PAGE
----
Metal fume fever is illness caused primarily by exposure to certain metal fumes. Chemicals such as zinc oxide (ZnO) or magnesium oxide (MgO), often cause this through breathing fumes created by heating or welding certain metals, such as galvanized steel. Chromium is also a hazard, from stainless steel. Cadmium, present in some older silver solder alloys can, in extreme cases, cause loss of consciousness within a matter of minutes. Iron itself, and so most simple steels, does not give rise to it. Neither does aluminium.
Exposure usually arises through hot metalworking processes, such as smelting and casting of zinc alloys, or welding of galvanized metals. If the metal concerned is particularly high-risk, then cold sanding processes may also cause it, even though the dose is lower. This may also occur with electroplated surfaces or metal-rich anti-corrosion paint, such as cadmium passivated steel or zinc chromate primer on aluminium aircraft parts.
The most plausible mechanism accounting for the symptoms involves an immune reaction which occurs when inhaled metal oxide fumes injure the cells lining the airways. This is thought to modify proteins in the lung. The modified proteins are then absorbed into the bloodstream, where they act as allergens.
Diagnosis of metal fume fever can be difficult, as the complaints are non-specific and resemble a number of other common illnesses. When respiratory symptoms are prominent, metal fume fever may be confused with acute bronchitis. The diagnosis is based primarily upon a history of exposure to metal oxide fumes.
An interesting feature of metal fume fever involves rapid adaptation to the development of the syndrome following repeated metal oxide exposure. Workers with a history of recurrent metal fume fever often develop a tolerance to the fumes. This tolerance, however, is transient, and only persists through the work week. After a weekend hiatus, the tolerance has usually disappeared. This phenomenon of tolerance is what led to the name "Monday Fever".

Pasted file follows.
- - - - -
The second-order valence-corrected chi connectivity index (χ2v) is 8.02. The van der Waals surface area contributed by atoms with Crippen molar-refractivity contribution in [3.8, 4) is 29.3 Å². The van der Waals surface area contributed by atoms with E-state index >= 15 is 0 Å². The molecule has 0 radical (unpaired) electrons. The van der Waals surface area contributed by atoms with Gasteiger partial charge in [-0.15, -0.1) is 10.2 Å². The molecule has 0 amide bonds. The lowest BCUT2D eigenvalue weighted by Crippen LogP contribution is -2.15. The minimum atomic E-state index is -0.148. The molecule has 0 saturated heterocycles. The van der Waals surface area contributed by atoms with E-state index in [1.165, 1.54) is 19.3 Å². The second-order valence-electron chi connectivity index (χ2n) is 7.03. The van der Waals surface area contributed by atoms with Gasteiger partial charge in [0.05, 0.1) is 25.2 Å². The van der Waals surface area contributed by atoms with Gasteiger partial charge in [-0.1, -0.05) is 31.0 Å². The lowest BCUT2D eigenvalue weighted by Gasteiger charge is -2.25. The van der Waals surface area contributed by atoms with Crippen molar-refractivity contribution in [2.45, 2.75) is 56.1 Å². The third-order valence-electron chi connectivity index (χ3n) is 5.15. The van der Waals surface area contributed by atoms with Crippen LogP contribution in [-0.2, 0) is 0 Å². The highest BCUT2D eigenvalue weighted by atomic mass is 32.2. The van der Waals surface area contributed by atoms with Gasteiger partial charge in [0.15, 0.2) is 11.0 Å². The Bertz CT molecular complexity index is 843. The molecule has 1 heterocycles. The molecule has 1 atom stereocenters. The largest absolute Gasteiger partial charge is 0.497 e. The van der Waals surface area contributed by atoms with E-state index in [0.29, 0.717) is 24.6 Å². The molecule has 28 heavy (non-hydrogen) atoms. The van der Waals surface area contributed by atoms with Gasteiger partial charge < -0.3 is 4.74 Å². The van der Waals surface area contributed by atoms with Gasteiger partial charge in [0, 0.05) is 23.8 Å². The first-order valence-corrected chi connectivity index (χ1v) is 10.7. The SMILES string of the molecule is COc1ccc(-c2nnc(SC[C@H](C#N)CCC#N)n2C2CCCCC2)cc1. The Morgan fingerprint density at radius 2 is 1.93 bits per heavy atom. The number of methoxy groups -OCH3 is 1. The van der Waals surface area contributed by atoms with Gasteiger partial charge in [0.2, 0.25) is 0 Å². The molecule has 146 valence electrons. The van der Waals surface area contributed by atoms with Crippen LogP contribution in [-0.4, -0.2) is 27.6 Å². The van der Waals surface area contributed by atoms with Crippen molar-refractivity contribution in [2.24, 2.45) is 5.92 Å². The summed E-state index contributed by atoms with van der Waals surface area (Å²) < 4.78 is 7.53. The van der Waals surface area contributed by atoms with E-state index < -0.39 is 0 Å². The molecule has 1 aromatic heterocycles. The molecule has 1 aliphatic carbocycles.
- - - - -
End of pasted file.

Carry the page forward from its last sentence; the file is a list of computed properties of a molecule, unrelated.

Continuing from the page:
Particularly for cadmium, the design of the product may be changed so as to eliminate it. NiCd rechargeable batteries are being replaced by NiMH. Cadmium plating is replaced with zinc or nickel. Silver solder alloys now rarely contain it.
The Respiratory Protection Solution for Welding Fume Exposures: Increasing Knowledge about the Health Hazards Associated with Breathing Harmful Levels of Welding Fume and Gases and the Serious Illnesses That Can Result Emphasizes the Need for Welders to Be Informed, Trained and Equipped with Appropriate Protection
Mar 01, 2011; [ILLUSTRATION OMITTED] Welding fume is composed of very fine, solid particles of metal oxides that form during the welding...